Lessons from a Bird Brain…
Living in Wisconsin, one of the best times of the year is spring. Spring represents new beginnings, rebirth and leaving the ugly days of winter behind. Metaphorically, it feels like we are in the spring of the COVID-19 crisis. There are signs of new life, and indications that the ugliness may be moving to the rear-view mirror.
Source: Jeff Schmidt, RAB
During my morning walk, I noticed a bird had built a home under our second level deck. What I found most interesting is that there were no inhabitants of this newly constructed abode. With no technology, and a minimalist approach, this bird had created a perfect home for the coming eggs. In other words, the bird, not needing this space now, was preparing for the future.
Wondering, are we as smart as a bird when it comes to preparing for the future? This can take many turns, of course, personally and professionally, but we’ll focus on the professional here.
Gordon Borrell was a speaker in a recent free-for-members live presentation, Are You Ready for the Grand Reopening? (click on the title to watch on demand). One of the things Gordon shared is that radio will be prominent as businesses reopen and start aggressively marketing.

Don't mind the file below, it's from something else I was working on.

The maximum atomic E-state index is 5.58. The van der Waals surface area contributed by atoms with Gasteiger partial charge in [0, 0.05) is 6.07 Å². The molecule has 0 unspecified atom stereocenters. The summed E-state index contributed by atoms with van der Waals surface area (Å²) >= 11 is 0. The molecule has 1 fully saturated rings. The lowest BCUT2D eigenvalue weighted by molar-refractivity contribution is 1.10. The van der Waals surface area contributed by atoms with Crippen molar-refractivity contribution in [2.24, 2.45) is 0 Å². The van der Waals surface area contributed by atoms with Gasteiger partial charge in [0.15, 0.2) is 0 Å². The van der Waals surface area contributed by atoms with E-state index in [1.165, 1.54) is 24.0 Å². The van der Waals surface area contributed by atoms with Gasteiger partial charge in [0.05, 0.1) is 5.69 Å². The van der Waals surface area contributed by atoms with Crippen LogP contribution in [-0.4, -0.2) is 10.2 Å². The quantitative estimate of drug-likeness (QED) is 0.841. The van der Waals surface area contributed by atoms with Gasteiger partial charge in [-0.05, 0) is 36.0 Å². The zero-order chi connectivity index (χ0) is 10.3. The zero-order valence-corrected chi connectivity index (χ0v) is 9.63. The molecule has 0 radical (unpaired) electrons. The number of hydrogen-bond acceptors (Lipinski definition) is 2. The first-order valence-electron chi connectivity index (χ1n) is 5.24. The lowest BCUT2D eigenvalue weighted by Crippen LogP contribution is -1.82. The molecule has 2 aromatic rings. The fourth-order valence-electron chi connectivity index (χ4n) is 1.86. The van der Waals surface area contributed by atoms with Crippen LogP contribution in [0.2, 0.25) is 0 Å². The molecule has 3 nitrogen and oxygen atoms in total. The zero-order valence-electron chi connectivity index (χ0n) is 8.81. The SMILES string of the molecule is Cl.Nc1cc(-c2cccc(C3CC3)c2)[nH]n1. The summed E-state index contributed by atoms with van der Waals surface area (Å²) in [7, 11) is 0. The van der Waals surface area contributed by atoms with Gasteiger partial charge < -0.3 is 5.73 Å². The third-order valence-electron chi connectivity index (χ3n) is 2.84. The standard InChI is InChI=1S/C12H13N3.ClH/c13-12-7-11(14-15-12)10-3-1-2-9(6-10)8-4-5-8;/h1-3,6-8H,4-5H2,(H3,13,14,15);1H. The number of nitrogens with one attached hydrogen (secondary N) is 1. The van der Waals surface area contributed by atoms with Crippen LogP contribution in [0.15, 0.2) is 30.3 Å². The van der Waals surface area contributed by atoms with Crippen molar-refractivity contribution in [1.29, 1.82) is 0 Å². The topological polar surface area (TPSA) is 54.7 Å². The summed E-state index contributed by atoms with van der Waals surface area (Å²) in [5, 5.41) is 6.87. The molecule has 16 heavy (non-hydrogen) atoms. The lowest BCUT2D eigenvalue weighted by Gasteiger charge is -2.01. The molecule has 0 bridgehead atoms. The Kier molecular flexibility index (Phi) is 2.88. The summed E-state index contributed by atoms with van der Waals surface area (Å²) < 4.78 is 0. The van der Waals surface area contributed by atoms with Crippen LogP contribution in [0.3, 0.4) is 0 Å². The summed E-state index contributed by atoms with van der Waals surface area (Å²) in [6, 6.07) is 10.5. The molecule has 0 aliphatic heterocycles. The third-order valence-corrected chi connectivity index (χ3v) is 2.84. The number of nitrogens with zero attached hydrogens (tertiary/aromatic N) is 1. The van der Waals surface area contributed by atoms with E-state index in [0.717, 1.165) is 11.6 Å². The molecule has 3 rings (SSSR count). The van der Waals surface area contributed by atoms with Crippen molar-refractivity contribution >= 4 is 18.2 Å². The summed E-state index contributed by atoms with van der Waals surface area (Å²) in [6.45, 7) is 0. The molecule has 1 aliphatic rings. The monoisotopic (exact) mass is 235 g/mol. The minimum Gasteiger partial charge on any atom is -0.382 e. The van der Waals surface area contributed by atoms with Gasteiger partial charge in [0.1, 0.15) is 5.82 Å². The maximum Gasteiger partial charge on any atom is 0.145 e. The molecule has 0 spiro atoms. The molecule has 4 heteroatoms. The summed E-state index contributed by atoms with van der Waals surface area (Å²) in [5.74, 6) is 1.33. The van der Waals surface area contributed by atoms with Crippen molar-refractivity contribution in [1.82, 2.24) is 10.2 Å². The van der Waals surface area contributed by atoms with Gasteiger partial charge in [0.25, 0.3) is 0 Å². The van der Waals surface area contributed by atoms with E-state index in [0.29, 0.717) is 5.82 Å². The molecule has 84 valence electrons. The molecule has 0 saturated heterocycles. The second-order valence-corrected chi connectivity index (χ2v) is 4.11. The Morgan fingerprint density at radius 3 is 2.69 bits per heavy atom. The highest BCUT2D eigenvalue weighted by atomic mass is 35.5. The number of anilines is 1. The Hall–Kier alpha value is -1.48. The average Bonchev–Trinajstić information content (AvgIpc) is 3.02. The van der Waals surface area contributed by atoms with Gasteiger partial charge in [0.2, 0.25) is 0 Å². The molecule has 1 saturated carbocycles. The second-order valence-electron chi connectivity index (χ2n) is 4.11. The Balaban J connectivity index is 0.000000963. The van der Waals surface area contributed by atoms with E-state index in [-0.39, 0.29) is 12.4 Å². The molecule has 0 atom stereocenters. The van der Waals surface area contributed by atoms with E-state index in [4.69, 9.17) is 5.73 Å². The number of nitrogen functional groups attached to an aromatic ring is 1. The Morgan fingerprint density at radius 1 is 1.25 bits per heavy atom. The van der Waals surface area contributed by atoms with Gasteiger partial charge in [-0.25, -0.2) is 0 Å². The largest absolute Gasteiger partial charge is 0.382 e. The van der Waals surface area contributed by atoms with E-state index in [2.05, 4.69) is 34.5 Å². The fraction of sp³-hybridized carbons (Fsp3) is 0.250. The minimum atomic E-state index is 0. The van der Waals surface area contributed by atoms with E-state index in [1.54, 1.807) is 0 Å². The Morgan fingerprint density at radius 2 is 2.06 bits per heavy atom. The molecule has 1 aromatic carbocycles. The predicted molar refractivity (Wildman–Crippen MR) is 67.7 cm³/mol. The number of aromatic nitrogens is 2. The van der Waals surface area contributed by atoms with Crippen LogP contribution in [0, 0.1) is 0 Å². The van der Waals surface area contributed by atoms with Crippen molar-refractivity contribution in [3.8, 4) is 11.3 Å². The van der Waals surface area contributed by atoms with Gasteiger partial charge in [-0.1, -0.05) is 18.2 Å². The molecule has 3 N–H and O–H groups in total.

The commonality? Preparation. Are you prepared? Preparation requires thinking, planning and assembling the necessary resources to deploy when the situation calls for them. One major difference between top performers and moderate performers in sales is the way they prepare to do their jobs. Pre-meeting planning is essential for preparation. Spend time thinking about the prospect or the client, do research about the business, about the category and develop questions to ask yourself about the meeting. Mack Hanan, in his book: If You Don’t Have A Plan, Stay In The Car, writes about the importance of pre-meeting planning.
Here are some questions to ask yourself, to get you started, before your next meeting:
1. At what stage in the process (7 Steps) am I with this prospect/client?
2. Have I given the customer a pre-meeting assignment or agenda?
3. If this meeting is to be successful, what will need to happen?
4. What business intelligence can I provide for this client?
Spending time thinking about your meeting and asking some questions will not only prepare you for the meeting, but it will set you apart. It will put you in the top 8% of sellers in terms of preparation.
By the way, the number one complaint of buyers in survey after survey regarding salespeople, is lack of preparation. Thinking and planning are easy solutions.
Jeff Schmidt is SVP-Professional Development at the Radio Advertising Bureau. You can reach Jeff at Jeff.Schmidt@RAB.com. or follow him on social media: Twitter and LinkedIn.